Clayton Valley Charter football is hosting its sixth annual Casino Night Texas Hold ‘Em Poker Tournament and dinner on Friday, Sept. 29, benefiting the Ugly Eagles football program. Prize money of up to $500 will be offered for the tournament. Tickets for poker and dinner or dinner only are available. Dinner begins at 6 p.m. with the poker tournament at 8 o’clock in Centre Concord. DJ Mike provides the music. Tickets available at claytonvalleyfootball.com. Call 260-8304 or 787-3682 or email cvchsfootball@gmail.com for more information.

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The new under 11 MDSA Spitfires boys team won the San Ramon Soccerfest Red Division at the end of August. They won the championship game over host San Ramon FC 5-1. The Spitfires won all four of their games outscoring their opponents 263. The team includes Cody Ross, Carlos Gonzales, Alex Friedman, Charlie Habermeyer, Collin Burkhardt, Wyatt Parker, Kalib Caldwell, Oliver Jarvis, Zuri Akoni, Dominic Celentano, Cooper Smith, Jacob Hilleshiem and Jared Hubbard.

REGISTRATION OPEN FOR ALL OUT SPORTS LEAGUES FALL PROGRAMS IN CLAYTON

Fall programs for youth basketball, volleyball and wiffle ball and adult softball and volleyball offered by All Out Sports Leagues in Clayton are still taking registration online. Adult softball begins this Saturday while the rest of the programs start late this month. For complete information on All Out Sports programs, visit alloutsportsleague.com.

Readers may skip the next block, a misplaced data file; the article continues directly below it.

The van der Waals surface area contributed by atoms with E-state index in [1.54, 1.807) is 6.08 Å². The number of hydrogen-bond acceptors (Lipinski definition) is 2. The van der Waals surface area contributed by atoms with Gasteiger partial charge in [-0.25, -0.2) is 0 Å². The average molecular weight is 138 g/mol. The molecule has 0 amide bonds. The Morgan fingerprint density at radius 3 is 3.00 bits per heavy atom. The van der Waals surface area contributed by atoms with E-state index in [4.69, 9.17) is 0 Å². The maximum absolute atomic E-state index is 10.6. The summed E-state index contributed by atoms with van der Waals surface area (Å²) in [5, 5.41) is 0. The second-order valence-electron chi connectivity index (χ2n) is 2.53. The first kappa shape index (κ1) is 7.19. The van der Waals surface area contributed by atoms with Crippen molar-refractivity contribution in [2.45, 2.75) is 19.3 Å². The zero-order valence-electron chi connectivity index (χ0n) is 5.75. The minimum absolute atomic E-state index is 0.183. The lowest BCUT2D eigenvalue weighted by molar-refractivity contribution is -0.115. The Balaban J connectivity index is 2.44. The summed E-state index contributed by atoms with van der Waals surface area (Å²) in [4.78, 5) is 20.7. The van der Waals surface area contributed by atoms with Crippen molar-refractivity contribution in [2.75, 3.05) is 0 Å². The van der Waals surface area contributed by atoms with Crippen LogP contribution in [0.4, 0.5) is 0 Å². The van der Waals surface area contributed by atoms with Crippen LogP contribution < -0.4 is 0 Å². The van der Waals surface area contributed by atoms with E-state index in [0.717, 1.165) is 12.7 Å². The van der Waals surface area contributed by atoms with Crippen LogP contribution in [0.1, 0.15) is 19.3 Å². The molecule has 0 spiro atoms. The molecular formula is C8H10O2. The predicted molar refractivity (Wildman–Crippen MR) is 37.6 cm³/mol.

CONCORD HIGH LOOKING FOR 2017-18 BOYS TEAM COACHES

Concord High School is looking for 2017-18 coaches for boys teams in varsity tennis, JV head and assistant basketball and frosh basketball. Send resume and references to AD Megan Coddington at coddingtonm@mdusd.org. Stipends available. Coaching requirements include MDUSD Fingerprints, Current TB test, First Aid/CPR, Sudden Cardiac Arrest and Concussion certification through NFHS.

DIABLO FC OFFERING PLAYER EVALUATIONS

Diablo FC under 8 through U19 competitive teams (birth DIABLO FC POKER NIGHT FUNDRAISER THIS FRIDAY years 1999-2011) hold ongoing player evaluations for new Local competitive soccer club Diablo FC will hold a fundrais- prospective players. Visit diablofc.org to get more information ing Poker Night on Friday, Sept. 8. There will be a 6:30 p.m. tri- on the club and signup for the appropriate age group evaluation. tip and chicken dinner and gaming starts at 7:30 at Pleasant Hill ST. BONAVENTURE CYO BASKETBALL Community Center. The poker tournament will have $300 Tiffany & Co. and Amazon gift card prizes plus Raiders-Dallas TAKING SIGNUPS ONLINE Cowboys Sunday night Football tickets. For more information or Late signups for boys and girls in second through eighth to sign up visit diablofc.org. grades for the St. Bonaventure basketball CYO program are being taken online at stbonaventurecyo.com. Late registrants will YGNACIO VALLEY HIGH HALL OF FAME ACCEPTING be waitlisted. For more information call Tim O’Hara 672-5774, 2018 NOMINATIONS UNTIL SATURDAY Lance Brick 525-9853, Ferd Santos 270-9390 or email Ygnacio Valley High School will hold its sixth annual Hall of stbonaventurecyo@gmail.com. For more info visit stbonavenFame induction dinner on May 19, 2018 and is getting ready to turecyo.com/basketball.